Evolution and revolution: private 5G will drive new and improved value in transport businesses

Enterprises across aviation, shipping, logistics and other transport sectors were severely damaged by the events of the past couple of years. They need solutions that can deliver step-changes in their operations. Private 5G can enable new use cases, power innovative ideas and applications, positively impact the whole value chain, and drive new business outcomes.


The global pandemic hugely impacted the transport sector. Companies in aviation, maritime, logistics and other areas had to contend with disrupted or completely demolished supply chains, increased costs, worker shortages and many other difficulties. Traditional business practices and processes were wrecked. It was a time when they had to make do and mend and muddle through as best they could.

But post-pandemic, there is an opportunity to take stock and re-think. Transport companies can use this moment to undertake both evolution and revolution: they don’t need to embrace the business cliché of one or the other. Private 5G can be the mechanism that empowers transport and logistics companies to drive innovative new use cases that build on and complement existing ones. There’s no reason to throw out things that work only to replace them with new and shiny ones.

What can private 5G enable for transport and logistics companies?

Before COVID hit, transport and logistics companies tended to operate from a perspective of seeking small efficiencies through technology, reducing operating costs here and there. But post-COVID, it’s more a case of looking to implement major changes to existing ways of working. Aviation, shipping, cargo companies and the like want to reduce costs wherever possible.

Private 5G presents the possibility to power new use cases as well as bring more agility and visibility to existing ones. It can also enable companies to anticipate potential disruptions better. These are the sorts of areas that are driving digital transformation in transport now. For example, maritime companies could be looking to reduce roll-on/roll-off shipping costs. Aviation companies could look to reduce the costs of luggage movement around airports to save money on having planes sit on runways just waiting.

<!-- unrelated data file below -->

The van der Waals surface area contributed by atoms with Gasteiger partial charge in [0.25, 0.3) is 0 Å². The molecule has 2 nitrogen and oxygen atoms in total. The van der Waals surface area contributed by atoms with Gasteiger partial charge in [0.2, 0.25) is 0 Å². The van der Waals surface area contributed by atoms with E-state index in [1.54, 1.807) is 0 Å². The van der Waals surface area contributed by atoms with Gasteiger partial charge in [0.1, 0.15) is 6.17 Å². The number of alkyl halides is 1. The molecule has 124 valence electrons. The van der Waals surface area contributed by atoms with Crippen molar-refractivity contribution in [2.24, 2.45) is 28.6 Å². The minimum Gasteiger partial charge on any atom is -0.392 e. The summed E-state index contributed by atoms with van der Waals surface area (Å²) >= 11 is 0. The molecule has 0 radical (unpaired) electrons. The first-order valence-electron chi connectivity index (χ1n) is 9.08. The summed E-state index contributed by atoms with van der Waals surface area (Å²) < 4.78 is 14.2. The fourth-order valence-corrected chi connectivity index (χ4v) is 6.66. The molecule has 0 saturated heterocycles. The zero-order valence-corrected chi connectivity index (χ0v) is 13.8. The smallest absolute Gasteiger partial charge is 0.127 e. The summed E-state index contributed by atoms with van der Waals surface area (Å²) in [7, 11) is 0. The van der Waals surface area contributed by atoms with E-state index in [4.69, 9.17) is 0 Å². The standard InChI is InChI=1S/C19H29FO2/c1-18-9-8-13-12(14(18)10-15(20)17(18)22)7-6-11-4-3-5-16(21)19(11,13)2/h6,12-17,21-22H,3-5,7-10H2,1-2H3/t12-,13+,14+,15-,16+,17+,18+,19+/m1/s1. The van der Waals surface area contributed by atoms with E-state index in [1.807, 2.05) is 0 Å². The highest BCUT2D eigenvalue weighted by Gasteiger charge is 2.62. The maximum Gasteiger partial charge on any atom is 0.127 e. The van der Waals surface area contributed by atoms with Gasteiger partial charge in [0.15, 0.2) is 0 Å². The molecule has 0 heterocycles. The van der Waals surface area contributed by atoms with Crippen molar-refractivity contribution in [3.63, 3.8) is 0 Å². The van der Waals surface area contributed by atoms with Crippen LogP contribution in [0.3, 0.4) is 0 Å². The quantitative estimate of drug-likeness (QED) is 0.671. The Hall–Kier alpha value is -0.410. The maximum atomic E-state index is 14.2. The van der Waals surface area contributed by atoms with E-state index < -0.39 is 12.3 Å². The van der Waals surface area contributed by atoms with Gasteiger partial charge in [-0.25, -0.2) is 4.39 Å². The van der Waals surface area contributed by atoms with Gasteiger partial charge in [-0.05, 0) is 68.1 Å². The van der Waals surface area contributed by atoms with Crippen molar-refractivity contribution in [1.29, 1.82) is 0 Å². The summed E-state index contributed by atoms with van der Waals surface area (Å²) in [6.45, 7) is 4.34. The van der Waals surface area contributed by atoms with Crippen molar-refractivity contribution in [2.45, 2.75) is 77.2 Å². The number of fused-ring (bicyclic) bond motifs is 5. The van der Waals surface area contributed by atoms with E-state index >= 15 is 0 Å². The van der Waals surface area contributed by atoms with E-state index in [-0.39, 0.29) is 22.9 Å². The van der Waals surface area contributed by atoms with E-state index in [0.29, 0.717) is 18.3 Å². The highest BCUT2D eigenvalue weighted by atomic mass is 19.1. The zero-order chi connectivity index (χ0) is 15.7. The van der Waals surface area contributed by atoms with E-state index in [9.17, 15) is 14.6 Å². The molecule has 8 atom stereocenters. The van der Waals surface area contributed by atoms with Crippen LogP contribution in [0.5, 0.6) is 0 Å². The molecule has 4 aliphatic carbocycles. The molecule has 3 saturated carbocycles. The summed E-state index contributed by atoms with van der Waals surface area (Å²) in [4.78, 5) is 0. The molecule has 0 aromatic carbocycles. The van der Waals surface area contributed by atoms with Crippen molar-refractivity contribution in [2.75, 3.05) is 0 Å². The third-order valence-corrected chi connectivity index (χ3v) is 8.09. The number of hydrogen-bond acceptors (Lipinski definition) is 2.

One of the shifts that needs to happen in transportation is the move from “just” ports and airports to fully-enabled smart transport hubs and campuses. The old vision of an airport or a port as a complex place of numerous siloed tasks and individual companies can, with 5G as a technology enabler, be transformed into an integrated campus and operate in a much more efficient manner for companies and consumers, too.

What other use cases can private 5G enable?

There is scope for use cases across many disciplines in smart transport hubs. And private 5G networks can ensure that the needs of multiple users and different use cases are catered to by marrying 5G speed and low latency to localized processing power and AI capabilities.

1. Unleashed connectivity capabilities

In maritime, smart ports can benefit from the aforementioned autonomous tugboats and connected cranes to make cargo lifting and shifting more efficient. Using existing connectivity, such as Wi-Fi, connected cranes struggle. 5G’s greater bandwidth, speed and reliability make them viable. 5G can enable drones at sites where sensitive cargo or security is a priority – the GSMA posits that 5G-enabled drones could be up to 15 times more efficient than fixed cameras . Autonomous forklifts and other cargo-moving vehicles can become commonplace. On the passenger side, it could become normal to see automated passenger buses ferrying travelers onto planes on the tarmac.

2. Better forecasting, smoother operations

Predictability and visibility can be improved using private 5G in evolved transport hubs: data analytics and AI enable more accurate forecasting, and increased visibility of passengers and cargo makes tracking more effective. Furthermore, enhanced levels of predictive maintenance and quality monitoring can also be enabled using sensors and computer vision.